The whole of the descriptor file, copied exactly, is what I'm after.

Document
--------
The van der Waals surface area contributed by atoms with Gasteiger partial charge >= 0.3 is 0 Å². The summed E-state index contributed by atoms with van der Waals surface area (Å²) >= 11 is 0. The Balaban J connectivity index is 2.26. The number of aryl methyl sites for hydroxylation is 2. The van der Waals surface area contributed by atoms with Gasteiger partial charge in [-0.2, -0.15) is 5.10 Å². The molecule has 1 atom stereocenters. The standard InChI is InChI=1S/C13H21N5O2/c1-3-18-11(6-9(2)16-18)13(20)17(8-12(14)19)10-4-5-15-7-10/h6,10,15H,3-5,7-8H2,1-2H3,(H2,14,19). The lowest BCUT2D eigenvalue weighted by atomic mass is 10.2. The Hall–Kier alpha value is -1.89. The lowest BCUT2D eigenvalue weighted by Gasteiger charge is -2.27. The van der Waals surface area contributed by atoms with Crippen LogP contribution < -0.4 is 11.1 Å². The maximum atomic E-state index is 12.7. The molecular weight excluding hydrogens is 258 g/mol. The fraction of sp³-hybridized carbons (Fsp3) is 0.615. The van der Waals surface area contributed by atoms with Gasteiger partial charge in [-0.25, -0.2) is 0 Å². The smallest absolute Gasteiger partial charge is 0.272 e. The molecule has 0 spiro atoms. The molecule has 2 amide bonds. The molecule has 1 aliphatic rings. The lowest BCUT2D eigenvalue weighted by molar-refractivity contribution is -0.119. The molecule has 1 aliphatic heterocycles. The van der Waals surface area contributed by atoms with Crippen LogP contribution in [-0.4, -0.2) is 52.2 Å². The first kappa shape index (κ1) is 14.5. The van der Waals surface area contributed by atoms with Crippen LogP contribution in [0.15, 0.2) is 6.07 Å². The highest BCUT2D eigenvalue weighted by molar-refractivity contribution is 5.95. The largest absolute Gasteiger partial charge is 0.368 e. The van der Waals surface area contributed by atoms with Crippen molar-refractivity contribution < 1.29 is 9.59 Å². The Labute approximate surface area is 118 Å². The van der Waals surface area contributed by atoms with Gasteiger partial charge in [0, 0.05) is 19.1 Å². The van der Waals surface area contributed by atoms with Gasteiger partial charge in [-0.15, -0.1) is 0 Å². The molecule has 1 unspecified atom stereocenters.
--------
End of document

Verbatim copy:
The van der Waals surface area contributed by atoms with Gasteiger partial charge >= 0.3 is 0 Å². The summed E-state index contributed by atoms with van der Waals surface area (Å²) >= 11 is 0. The Balaban J connectivity index is 2.26. The number of aryl methyl sites for hydroxylation is 2. The van der Waals surface area contributed by atoms with Gasteiger partial charge in [-0.2, -0.15) is 5.10 Å². The molecule has 1 atom stereocenters. The standard InChI is InChI=1S/C13H21N5O2/c1-3-18-11(6-9(2)16-18)13(20)17(8-12(14)19)10-4-5-15-7-10/h6,10,15H,3-5,7-8H2,1-2H3,(H2,14,19). The lowest BCUT2D eigenvalue weighted by atomic mass is 10.2. The Hall–Kier alpha value is -1.89. The lowest BCUT2D eigenvalue weighted by Gasteiger charge is -2.27. The van der Waals surface area contributed by atoms with Crippen LogP contribution < -0.4 is 11.1 Å². The maximum atomic E-state index is 12.7. The molecular weight excluding hydrogens is 258 g/mol. The fraction of sp³-hybridized carbons (Fsp3) is 0.615. The van der Waals surface area contributed by atoms with Gasteiger partial charge in [-0.25, -0.2) is 0 Å². The smallest absolute Gasteiger partial charge is 0.272 e. The molecule has 0 spiro atoms. The molecule has 2 amide bonds. The molecule has 1 aliphatic rings. The lowest BCUT2D eigenvalue weighted by molar-refractivity contribution is -0.119. The molecule has 1 aliphatic heterocycles. The van der Waals surface area contributed by atoms with Crippen LogP contribution in [-0.4, -0.2) is 52.2 Å². The first kappa shape index (κ1) is 14.5. The van der Waals surface area contributed by atoms with Crippen LogP contribution in [0.15, 0.2) is 6.07 Å². The highest BCUT2D eigenvalue weighted by molar-refractivity contribution is 5.95. The largest absolute Gasteiger partial charge is 0.368 e. The van der Waals surface area contributed by atoms with Crippen molar-refractivity contribution < 1.29 is 9.59 Å². The Labute approximate surface area is 118 Å². The van der Waals surface area contributed by atoms with Gasteiger partial charge in [0, 0.05) is 19.1 Å². The van der Waals surface area contributed by atoms with Gasteiger partial charge in [-0.15, -0.1) is 0 Å². The molecule has 1 unspecified atom stereocenters.